5. A philosophical dilemma: Does probability describe the object of observation or the observer?
When someone says, “but how do I know what the exact probability is?” they are implicitly adopting a particular definition of the word “probability.” Since the author observed the challenges some readers were having with this issue, the newest edition of “How to Measure Anything” expands more on it. We generally take a Bayesian position on the interpretation of probability – that is, probability is used to quantify the uncertainty of an observer, not a state of the thing being observed. This stands in contrast to the “frequentist” point of view, which treats a probability as a kind of idealized frequency of occurrence in some objective system. Somewhat ironically, the validity of applying subjective probabilities to uncertain outcomes has been tested with frequentist methods. That is, extremely large trials have been conducted where individuals’ probabilities were compared to observed outcomes. As mentioned earlier, the authors and other researchers have verified that people who are trained as “calibrated probability assessors” can repeatedly assign probabilities that, after sufficient trials, align with the observed frequencies. Since probability is your state of uncertainty, and since you can be calibrated, you can always state a probability – in the Bayesian sense.
6. Statistical significance doesn’t mean what you think, and what it does mean you probably don’t need.
Another issue the author was observing that was getting in the way of useful measurements was that there was a widely held, but very vague, understanding of the concept of “statistical significance.” The new edition addresses pervasive misunderstandings of this idea and then makes the case that, even when it is understood, it isn’t directly relevant to most real decision-making problems. The book contains examples in which just five sample observations, or in some cases even just one observation, substantially reduce uncertainty. We have had clients who looked at a small sample and – without attempting any math – questioned the statistical significance of the sample and the results. But sample size alone is not sufficient to determine statistical significance. Nor does statistical significance mean the chance that a claim is true, nor that if we fall short of statistical significance we have learned nothing. The newest edition argues that the entire concept is not necessary when even small reductions in uncertainty can have significant economic value.
7. You need less data than you think, and you have more data than you think.
A client or reader who says, “I would like to measure this but we just don’t have enough data” is very likely making a series of erroneous assumptions. As in the previous point on statistical significance, managers may seriously underestimate how much uncertainty reduction they get from a small amount of data. In fact, we have never seen anyone who made this claim who had actually calculated the uncertainty reduction from a given set of data and computed the value of it to the decision, to ascertain that the uncertainty reduction had no value. Managers also underestimate how much data they really have. One example of this, discussed in the third edition of the book, is the “uniqueness fallacy.” This is the tendency to believe that only highly similar if not identical examples are informative.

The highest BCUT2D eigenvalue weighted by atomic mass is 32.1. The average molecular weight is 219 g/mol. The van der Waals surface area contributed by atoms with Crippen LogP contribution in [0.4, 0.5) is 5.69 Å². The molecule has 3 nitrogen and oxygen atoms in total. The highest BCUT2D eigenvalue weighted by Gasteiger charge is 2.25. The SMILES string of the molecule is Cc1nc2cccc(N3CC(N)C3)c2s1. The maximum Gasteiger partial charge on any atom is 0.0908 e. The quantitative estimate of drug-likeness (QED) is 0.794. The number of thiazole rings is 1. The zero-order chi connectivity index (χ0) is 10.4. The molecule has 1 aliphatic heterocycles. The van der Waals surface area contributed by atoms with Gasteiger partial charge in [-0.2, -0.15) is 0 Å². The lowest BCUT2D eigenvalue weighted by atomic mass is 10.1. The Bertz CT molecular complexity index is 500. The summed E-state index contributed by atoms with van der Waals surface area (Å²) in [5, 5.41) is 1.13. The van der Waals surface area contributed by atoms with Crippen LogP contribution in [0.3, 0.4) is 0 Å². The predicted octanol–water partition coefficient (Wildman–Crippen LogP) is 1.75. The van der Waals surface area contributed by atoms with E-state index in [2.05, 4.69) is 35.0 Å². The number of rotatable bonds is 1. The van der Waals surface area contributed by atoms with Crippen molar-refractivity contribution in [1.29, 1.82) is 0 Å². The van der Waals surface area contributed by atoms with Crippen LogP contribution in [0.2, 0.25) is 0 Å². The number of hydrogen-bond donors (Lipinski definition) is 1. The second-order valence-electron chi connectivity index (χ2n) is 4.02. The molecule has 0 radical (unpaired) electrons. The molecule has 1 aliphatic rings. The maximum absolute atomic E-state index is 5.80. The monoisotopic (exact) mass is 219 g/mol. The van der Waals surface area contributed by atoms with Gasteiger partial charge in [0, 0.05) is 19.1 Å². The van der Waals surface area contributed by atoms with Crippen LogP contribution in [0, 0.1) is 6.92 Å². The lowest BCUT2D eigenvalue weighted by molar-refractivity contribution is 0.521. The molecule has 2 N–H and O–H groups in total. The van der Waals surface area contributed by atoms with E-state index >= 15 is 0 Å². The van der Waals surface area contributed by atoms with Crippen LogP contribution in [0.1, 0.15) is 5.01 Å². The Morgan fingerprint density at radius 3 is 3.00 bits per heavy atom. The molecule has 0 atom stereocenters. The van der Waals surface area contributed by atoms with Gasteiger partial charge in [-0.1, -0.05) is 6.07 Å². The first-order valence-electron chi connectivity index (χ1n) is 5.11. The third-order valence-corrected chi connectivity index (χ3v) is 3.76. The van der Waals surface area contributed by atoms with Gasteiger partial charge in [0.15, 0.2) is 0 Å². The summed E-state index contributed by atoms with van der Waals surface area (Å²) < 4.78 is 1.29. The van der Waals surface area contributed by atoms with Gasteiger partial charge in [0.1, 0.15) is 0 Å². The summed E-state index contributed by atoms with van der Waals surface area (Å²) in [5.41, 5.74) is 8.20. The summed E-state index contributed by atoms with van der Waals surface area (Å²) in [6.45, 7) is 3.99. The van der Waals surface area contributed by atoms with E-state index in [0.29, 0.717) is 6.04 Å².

The latest edition includes cases where experts insisted that since each situation is unique, they cannot extrapolate from historical data. Then – and without a hint of irony – they will claim that therefore they must rely on their experience. Of course, as the book argues, expertise and science are both based on past observations – one of these with much more selective recall and tendency for flawed inferences than the other. Managers make just such a mistake whenever they say that they can’t make estimates about implementing a new technology because it is so unique – even though they have a long history of implementing new technologies. Using that same logic, your insurance company couldn’t possibly compute a life insurance premium for you because you’re unique and because you haven’t died yet. In fact, insurance actuaries know how to extrapolate from larger, more heterogeneous populations.
The third edition also expands on developments in how big data, social media, mobile phones and personal measurement devices are making the “we don’t have enough data” excuse much harder to justify.
You can, in fact, measure anything, in our view, but doing so is sometimes a challenge even for those who are convinced the claim is true. We simply need to recognize that the perceived challenge results from some of the same old, entrenched misconceptions. Your problem is most likely not as unusual as you think; there are sources of information you can use, if you think creatively about how to apply them; calibrated experts can make good estimates of their uncertainty about the data points they provide; and calculating the expected value of information can focus you on collecting the most useful additional data, not wasting effort and resources on data that won’t help much.
Douglas W. Hubbard (email@example.com) is president of Hubbard Decision Research in Glen Ellyn, Ill., and an internationally recognized expert in measurement and decision analysis. Douglas A. Samuelson (firstname.lastname@example.org), D.Sc., is president and chief scientist of InfoLogix, Inc., a consulting and R&D company in Annandale, Va., and a contributing editor of OR/MS Today and Analytics magazines. He is a longtime member of INFORMS.
Notes and References
- Douglas W. Hubbard, 2007, “How to Measure Anything: Finding the Value of ‘Intangibles’ in Business,” Wiley; third edition, 2014.
- S. Lichtenstein and B. Fischhoff, 1980, “Training for Calibration,” Organizational Behavior and Human Performance, Vol. 26, No. 2, pp.149-171.
- Paul Meehl, 1986, “Causes and Effects of My Disturbing Little Book,” Journal of Personality Assessment, Vol. 50, pp. 370-375.
- Douglas A. Samuelson, 2001, “Information Technology Benefits Assessment,” Encyclopedia of Operations Research and the Management Sciences, Second Edition, Springer. (A revised version also appears in the third edition, 2013.)
- Philip E. Tetlock, 2006, “Expert Political Judgment: How Good Is It? How Can We Know?” Princeton, N.J.: Princeton University Press.